done, quality of performance were not affected by incentive plans. At a manufacturing firm, when
incentive plans were taken away, productivity dropped at first, but came back to original levels. The
true costs of incentives are:
1. Pay is not a motivator – doubling pay does not increase performance, especially if the task is
cognitive in nature
2. Rewards punish – by making bonuses contingent on certain actions, workers feel controlled. Not
receiving a reward that you expected is punitive
3. Reward rupture relationships – people care too much about individual gain, less collaboration
and more competition. Workers attempt to hide problems
4. Rewards ignore reasons –
5. Rewards discourage risk taking – instead of exploring possibilities, they do exactly what they are
required to do and not more
6. Rewards undermine interest – rewards cannot replace true interest in a job. Using money
undermines intrinsic interest.
Getting More Bang for Buck (Mickel and Barron)
Monetary rewards require symbolic meaning to increase the perceived value of rewards and increase
Symbolism for money: : (a) achievement and recognition, (b) status and respect, (c) freedom and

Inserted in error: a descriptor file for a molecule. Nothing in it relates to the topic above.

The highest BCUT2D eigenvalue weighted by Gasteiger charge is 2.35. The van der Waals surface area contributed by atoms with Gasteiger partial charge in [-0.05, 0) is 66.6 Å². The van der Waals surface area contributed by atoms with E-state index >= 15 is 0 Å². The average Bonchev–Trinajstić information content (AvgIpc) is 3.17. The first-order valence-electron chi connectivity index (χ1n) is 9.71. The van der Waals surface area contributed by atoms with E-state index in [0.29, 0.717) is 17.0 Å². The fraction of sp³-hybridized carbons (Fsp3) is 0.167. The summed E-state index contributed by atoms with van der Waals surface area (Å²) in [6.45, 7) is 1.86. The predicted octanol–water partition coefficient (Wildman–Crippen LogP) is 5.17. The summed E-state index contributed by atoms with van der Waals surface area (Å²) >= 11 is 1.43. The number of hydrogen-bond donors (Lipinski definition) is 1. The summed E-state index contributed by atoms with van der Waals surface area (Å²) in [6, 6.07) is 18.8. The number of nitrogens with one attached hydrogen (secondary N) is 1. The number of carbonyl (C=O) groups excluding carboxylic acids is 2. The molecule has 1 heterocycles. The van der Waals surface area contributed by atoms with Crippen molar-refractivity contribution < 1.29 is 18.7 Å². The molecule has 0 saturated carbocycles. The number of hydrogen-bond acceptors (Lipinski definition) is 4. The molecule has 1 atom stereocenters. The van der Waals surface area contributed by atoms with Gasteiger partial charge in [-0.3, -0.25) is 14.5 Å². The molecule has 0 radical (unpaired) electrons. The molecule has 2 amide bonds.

control, and (d) power.
The distribution process can induce value: WHO distributes the reward (if it’s the CEO, then the value
increases). Why the reward is given (for big accomplishments = intrinsic). HOW they’re distributed (
ceremonial awards where the public can see is more meaningful).
Whom is receiving it (the number of ranks of people).
Perception of fairness doesn’t affect symbolic meaning, but organizational outcomes.
Positive psychology: 3 types of happiness: pleasant life money and material goods; eventually dies out, good life doing things, being engaged, meaningful life achieve things, religion. Rewarding a, while hoping for b (s. kerr) Politics operative/specific goals are wanted, but vague/crowd-pleasing goals are rewarded (with winning office) Medicine labelling a sick person well or a well person sick they are more prone to overemphasize the symptoms of a well person (which is not compatible with morality) Professors promotions based on research, not teaching. Sports coaches like to talk about teamwork, but individual stats are used for rewards and pay. Business often seek long term growth, but reward quarterly earnings. We overemphasize objective, highly visible, and easily quantifiable behaviours in rewards. There is hypocrisy because defense attorneys fund us judge"s campaigns, not prosecutors, which make them less tough on crime. We also emphasize morality or equality rather than efficiency.